Chapter 5: Literature Reviews and Scholarly Conversation

By the end of this chapter, you should be able to:

  • Execute better strategies for a successful search. (LO2)
  • Examine strategies for maintaining academic integrity. (LO5)

What is a literature review?

A literature review is an evaluation of published literature on a specific topic. When writing a review of literature, you will read as much material as you can find on the topic you’ve selected and write about it. This typically consists of books and scholarly articles written by experts. While conducting your review, you’ll find patterns and also you may notice gaps in the research that can be studied in the future.

There are a few ways to organize your literature review, but what is appropriate may be determined by the topic. Each of the four ways identified below will allow you to identify patterns in literature:

  1. Chronologically: Order your review from oldest material to most recent material.
  2. Thematically: Structure your review by identified themes or patterns.
  3. Methodologically: Organize your content in a similar way to how the content itself is organized.
  4. Theoretically: Categorize your review of the literature by different theories.

To help you do this, it may be beneficial to use a literature grid. This grid can help you organize your information and find the patterns. Below is a sample of a literature grid. Select the double pointed arrow in the upper right corner to enlarge. If you follow this link, you can download a template in Excel from Griffith University and learn more about how to organize your research literature. For more information on how to write a literature review see the resources at the end of this chapter.

Scholarly Conversation

Scholarly conversation is the existing research on a topic. Research may present opinions that defend or refute the current conversation. The research may show how a conversation has evolved over time, including new perspectives and diverse ideas.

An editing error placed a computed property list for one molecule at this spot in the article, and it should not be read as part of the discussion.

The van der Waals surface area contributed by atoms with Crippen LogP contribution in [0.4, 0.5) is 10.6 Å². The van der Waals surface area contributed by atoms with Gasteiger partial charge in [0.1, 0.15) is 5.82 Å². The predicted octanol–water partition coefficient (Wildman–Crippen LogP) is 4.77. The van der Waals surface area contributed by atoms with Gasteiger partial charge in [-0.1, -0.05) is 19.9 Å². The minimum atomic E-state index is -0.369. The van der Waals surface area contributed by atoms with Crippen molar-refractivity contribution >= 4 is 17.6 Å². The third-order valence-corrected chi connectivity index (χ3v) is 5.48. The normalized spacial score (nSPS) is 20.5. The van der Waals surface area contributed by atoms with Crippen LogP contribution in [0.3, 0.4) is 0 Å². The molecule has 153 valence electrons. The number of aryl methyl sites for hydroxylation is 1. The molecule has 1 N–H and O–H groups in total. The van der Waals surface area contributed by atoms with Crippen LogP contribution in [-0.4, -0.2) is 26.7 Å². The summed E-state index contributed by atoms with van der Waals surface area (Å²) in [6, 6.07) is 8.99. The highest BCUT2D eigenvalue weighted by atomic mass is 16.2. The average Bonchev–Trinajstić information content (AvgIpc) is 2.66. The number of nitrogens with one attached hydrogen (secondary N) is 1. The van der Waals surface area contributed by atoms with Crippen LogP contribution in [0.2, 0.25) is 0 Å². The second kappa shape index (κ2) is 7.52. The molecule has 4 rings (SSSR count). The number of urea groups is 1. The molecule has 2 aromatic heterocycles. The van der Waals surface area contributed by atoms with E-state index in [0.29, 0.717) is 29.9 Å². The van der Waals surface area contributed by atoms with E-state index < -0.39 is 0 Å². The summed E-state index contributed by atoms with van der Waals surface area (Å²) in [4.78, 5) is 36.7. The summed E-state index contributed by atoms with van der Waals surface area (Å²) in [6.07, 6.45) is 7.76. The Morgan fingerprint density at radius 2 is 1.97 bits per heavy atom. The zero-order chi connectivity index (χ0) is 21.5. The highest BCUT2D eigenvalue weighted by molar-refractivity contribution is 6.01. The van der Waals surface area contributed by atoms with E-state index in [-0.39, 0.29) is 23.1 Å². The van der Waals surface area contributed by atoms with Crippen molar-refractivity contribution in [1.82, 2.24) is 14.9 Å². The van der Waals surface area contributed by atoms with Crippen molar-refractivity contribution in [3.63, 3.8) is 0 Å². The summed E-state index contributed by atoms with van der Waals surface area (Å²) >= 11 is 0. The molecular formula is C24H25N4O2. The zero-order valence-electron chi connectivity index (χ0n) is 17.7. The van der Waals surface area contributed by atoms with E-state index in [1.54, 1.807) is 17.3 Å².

There’s an easy three-step process involved in a scholarly conversation:

  1. Pre-Research: Review what is currently being shared regarding your research topic. Who is doing the talking? What are the key points?
  2. Establishing a Claim: Determine your own opinion and find relevant research that supports that claim.
  3. Evaluate Resources:  What stance will you take on an issue? Start engaging in the conversation with the resources you have located then compare and contrast their relevance and relationships.

Tips and Tricks for Conducting a Literature Review

Select the double-pointed arrow in the upper right corner to enlarge.

Additional Resources for Literature Reviews:

Dermody, K., Farnum, C., Jakubek, D., Petropoulos, J., Schmidt, J. and R. Steinberg (n.d.). Advanced research skills: Conducting literature and systematic reviews. Toronto Metropolitan University.

Montana State University Library. (2022, June 2). Literature reviews. Montana State University Library Guides.

City University of Seattle Library (2022, February 18). Research methods and design. City University of Seattle Library Research Guides.


References for Remixed Content:

Griffith University (2022).  Organize your research literature. Griffith University Library.

PALNI (2022, June 3). Literature reviews. PALNI Information Literacy Modules.

PALNI (2022, June 3). Scholarly conversation. PALNI Information Literacy Modules



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Research and Information Literacy with Library Resources by Andrea Bearman and Jill Noyes is licensed under a Creative Commons Attribution 4.0 International License, except where otherwise noted.

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